Identifying distinct individuals is essential to increasing the accuracy and completeness of population counts of these iconic species. With group-oriented species like African wild dogs and lions, having images that enable us to identify how many animals are in the group you spotted, along with where and when you saw them, is also valuable.
Remember too that a set of different photos of the same pack, pride or individual can, collectively, provide more information than just a single image.
So we want ALL of your photos of any of these species!!! Even “bad” photos have useful information.
For individual identification, images should be:
For animals spotted in groups, even a group of two, we want those photos too! Mothers with pups or cubs, a wandering pair of wild dogs, a coalition of lions, mating leopards or cheetahs; all of these are wonderful sources of information. Who is seen with whom, when and where, adds immense value.
And if you’ve snapped photos of more than one of these species in the same place at the same time – wonderful! Please share these with our research community as well.
The coat pattern on the African Wild Dog is unique to each individual. In fact, it’s so unique that the pattern on one side of the dog is different and unique from the pattern on the other side of the animal. So clear photos of either side of a wild dog are great; photos of both sides of each wild dog are even better!
Meanwhile, have you ever checked out a wild dog’s tail? There are a few common patterns, but some are quite rare. A picture from “behind” can help sex the animal and add other interesting data points to the overall African wild dog research.
Leopard spots are called rosettes and are the key to individual identification. Like with wild dogs, the rosette pattern on each side of the leopard is unique from not just other leopards’ rosette patterns, but even from the other side of the same leopard! So photos of either side of the leopard are great, but photos of both sides are even better.
Rosettes vary in their size, shape and pattern making identification extremely complex for the human eye. But with the right photos, Wildbook can easily and automatically “spot” the distinctions on each leopard coat and identify known and unknown individuals.
Where cheetahs are concerned, full body photos from either (or even better – both) sides are the best kind to help distinguish individuals. Patterns on a cheetah’s legs and tail, along with the spot pattern on the rest of the body, are used to identify unique individuals.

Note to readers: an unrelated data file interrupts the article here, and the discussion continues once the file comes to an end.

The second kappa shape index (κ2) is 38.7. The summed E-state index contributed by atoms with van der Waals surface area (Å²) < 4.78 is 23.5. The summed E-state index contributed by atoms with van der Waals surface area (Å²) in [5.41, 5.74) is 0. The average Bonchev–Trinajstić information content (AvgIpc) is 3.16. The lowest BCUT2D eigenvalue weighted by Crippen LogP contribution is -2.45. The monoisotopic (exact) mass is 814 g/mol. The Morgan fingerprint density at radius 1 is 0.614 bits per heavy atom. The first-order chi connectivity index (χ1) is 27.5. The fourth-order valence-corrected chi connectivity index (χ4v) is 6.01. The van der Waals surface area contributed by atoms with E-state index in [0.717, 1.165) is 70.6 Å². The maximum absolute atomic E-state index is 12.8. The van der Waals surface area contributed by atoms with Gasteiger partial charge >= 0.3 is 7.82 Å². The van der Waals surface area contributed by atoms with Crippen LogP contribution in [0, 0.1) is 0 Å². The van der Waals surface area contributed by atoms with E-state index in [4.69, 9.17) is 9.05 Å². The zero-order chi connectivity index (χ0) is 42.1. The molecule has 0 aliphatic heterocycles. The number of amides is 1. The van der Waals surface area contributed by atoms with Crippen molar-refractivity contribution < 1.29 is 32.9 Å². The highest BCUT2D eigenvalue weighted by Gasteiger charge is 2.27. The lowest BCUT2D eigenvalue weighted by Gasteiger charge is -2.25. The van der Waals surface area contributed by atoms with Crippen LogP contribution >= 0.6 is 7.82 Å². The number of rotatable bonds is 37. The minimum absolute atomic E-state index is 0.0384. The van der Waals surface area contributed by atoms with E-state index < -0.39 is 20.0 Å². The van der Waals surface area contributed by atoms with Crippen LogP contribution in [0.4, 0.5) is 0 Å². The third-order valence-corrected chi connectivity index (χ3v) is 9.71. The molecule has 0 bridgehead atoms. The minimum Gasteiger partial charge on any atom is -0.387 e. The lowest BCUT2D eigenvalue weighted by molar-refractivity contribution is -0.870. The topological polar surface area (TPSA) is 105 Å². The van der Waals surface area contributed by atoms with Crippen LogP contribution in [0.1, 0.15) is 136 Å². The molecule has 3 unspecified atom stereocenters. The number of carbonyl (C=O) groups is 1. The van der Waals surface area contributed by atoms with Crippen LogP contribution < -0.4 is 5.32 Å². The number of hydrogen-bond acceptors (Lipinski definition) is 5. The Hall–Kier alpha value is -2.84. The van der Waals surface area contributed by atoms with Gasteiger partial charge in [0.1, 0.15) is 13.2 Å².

Wildbook can match individuals from incomplete images – that is, photos that contain only part of the distinct coat pattern of an individual, so we want any cheetah photos you’re able to share.
Single cheetahs can be hard to spot so photos of more than one cheetah are even more special – a mother and her cubs, a coalition of males or a mating pair – all of these make for very valuable data for the research community.
Ironically, researchers use the smallest “spots” to identify Africa’s largest cats. The pattern of tiny whisker spots on a lion’s face are unique – to each side of the face as well as amongst different lions. Because these are so small, the tighter the profile picture is, the less magnification is needed to spot the spots and the easier identification becomes.
Similar to African wild dogs who cavort in packs, lions are often found hanging out together in groups called prides. It’s very valuable to researchers to know which lions were seen together, when and where, so we appreciate any wider angle photos you have of a pride of lions, a lioness and her cubs or a coalition of males.
Since lions don’t have spotted coat patterns like the other species in this Wildbook, researchers often rely on scars and other unusual features like manes, tails and even nose colour & spots to help identify individual images. So with lions, all photos are good – muzzle, full body and group photos all add value to their research community.
Like the other spotted species mentioned here, individual hyaenas are identified by the spot pattern on their coats.
While spotted hyaenas might seem an unusual choice, they have a direct impact on, and are themselves directly impacted by, the other species included in this African Carnivore Wildbook. So understanding the spotted hyaena’s population numbers, locations, movements and survival rates helps researchers understand the same about other African carnivores.
Photos of either side (or both) of hyaenas you’ve spotted on your travels, and any of their hyaena companions, will help keep their populations healthy and improve the conservation of all carnivores in Africa.